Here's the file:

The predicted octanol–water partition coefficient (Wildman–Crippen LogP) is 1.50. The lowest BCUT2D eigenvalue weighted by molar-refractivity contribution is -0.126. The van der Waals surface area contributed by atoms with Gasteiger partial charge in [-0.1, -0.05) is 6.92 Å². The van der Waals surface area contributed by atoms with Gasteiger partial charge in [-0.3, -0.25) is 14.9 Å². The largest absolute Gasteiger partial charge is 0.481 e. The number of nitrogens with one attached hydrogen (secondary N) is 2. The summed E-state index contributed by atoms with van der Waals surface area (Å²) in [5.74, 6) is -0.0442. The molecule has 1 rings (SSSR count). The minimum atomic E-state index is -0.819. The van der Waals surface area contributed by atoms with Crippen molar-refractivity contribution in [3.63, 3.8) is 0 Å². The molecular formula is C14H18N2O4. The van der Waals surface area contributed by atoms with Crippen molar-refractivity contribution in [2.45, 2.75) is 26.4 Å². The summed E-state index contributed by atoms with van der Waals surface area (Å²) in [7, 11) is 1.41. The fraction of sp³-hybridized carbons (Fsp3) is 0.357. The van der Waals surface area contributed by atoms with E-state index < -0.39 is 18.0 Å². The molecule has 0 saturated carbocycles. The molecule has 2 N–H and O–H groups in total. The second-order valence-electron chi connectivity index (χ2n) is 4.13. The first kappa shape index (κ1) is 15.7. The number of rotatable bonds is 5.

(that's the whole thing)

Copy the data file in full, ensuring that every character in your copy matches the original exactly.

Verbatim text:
The predicted octanol–water partition coefficient (Wildman–Crippen LogP) is 1.50. The lowest BCUT2D eigenvalue weighted by molar-refractivity contribution is -0.126. The van der Waals surface area contributed by atoms with Gasteiger partial charge in [-0.1, -0.05) is 6.92 Å². The van der Waals surface area contributed by atoms with Gasteiger partial charge in [-0.3, -0.25) is 14.9 Å². The largest absolute Gasteiger partial charge is 0.481 e. The number of nitrogens with one attached hydrogen (secondary N) is 2. The summed E-state index contributed by atoms with van der Waals surface area (Å²) in [5.74, 6) is -0.0442. The molecule has 1 rings (SSSR count). The minimum atomic E-state index is -0.819. The van der Waals surface area contributed by atoms with Crippen molar-refractivity contribution in [3.63, 3.8) is 0 Å². The molecular formula is C14H18N2O4. The van der Waals surface area contributed by atoms with Crippen molar-refractivity contribution in [2.45, 2.75) is 26.4 Å². The summed E-state index contributed by atoms with van der Waals surface area (Å²) in [7, 11) is 1.41. The fraction of sp³-hybridized carbons (Fsp3) is 0.357. The van der Waals surface area contributed by atoms with E-state index < -0.39 is 18.0 Å². The molecule has 0 saturated carbocycles. The molecule has 2 N–H and O–H groups in total. The second-order valence-electron chi connectivity index (χ2n) is 4.13. The first kappa shape index (κ1) is 15.7. The number of rotatable bonds is 5.